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Party Loyalists Oppose MDC-T Election Boycott Strategy

  • Taurai Shava

FILE: Morgan Tsvangirai at a rural rally in the run up to the 2013 general election.

FILE: Morgan Tsvangirai at a rural rally in the run up to the 2013 general election.

Although the leadership of the Movement for Democratic Change (MDC) formation led by Morgan Tsvangirai recently reaffirmed its stance to shun parliamentary by-elections until there are visible electoral reforms, not all party members support this move.

One of the disgruntled supporters is Tendai Mango, who said despite valid claims of past electoral irregularities and the need for reforms, it is wrong for the party not to participate in by-elections as Zanu-PF would take full advantage of the situation.

Mango said, “I am personally against the decision to boycott by-elections because Zanu-PF will use this to its advantage. My opinion is that we should soldier on because by withdrawing, it would appear as if we are afraid of Zanu-PF.

“We should go ahead and participate in every election because if we pull out, Zanu-PF will be convinced that we do not want to participate because we fear to lose to them. Let's take part in the elections.”

Mango is among several other MDC-T supporters, who attended Tsvangirai’s rally in Gweru last week where the MDC founding president further noted that they will continue the boycott until there are tangible electoral reforms in the country.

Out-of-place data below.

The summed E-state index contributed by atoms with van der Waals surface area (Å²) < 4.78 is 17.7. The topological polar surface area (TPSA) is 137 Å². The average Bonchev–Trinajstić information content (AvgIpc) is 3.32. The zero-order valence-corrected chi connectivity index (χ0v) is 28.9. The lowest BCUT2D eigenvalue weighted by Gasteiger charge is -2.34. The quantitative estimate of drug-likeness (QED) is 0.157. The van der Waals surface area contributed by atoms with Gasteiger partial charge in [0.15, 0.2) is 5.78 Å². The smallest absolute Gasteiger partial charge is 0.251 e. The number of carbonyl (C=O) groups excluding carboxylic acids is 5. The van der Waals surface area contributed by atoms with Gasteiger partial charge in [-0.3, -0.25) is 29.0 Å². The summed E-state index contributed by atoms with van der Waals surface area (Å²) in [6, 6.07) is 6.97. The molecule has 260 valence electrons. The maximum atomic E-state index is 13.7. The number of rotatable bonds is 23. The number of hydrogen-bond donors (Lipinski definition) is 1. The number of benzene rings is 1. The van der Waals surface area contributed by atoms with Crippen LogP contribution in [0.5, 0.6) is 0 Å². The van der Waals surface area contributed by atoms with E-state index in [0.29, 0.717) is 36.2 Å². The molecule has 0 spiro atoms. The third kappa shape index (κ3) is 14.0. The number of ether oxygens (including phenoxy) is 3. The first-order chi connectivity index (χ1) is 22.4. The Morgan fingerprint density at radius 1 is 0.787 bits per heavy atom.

They also expressed concern that the MDC-T does not seem to have a clear plan on what else to do in terms of ensuring that there are electoral reforms besides boycotting the elections.

Tsvangirai could not be drawn to discuss the issue after the rally only stating that Zimbabweans should not sit back and expect other people to solve their problems for them.

Sources say there is division even among the party's top leadership over the decision to boycott the by-elections.

But supporters like Tinashe Zimbave are solidly behind the decision to boycott the by-elections. He said the party should go further and withdraw from parliament.

Zimbave said, “As Zimbabweans, if we put our heads together and rally behind Tsvangirai with his decision to boycott elections, it will be impossible for President Mugabe to continue to run this country alone; I wouldn't see him staying in office until 2018.

“I am a hundred per cent behind Tsvangirai. He is correct and his decision is not for his own benefit but because he sees that ordinary Zimbabweans have suffered for long. It's pointless to have MPs who live a good life while the rest of the people suffer.”

Didmus Sewa, a development, peace and conflict resolution studies lecturer with the Zimbabwe Open University speaking as an independent analyst, said he agreed with the view that the MDC-T's boycott could have far-reaching negative consequences for the party.

Some observers say instead of having an apparent top-down decision, the MDC-T should have consulted its grassroot supporters in order to get a more widely accepted resolution that would guarantee a unified vision.

The by-elections resulted from the recalling of MDC Renewal party lawmakers, who were recalled by the MDC-T.

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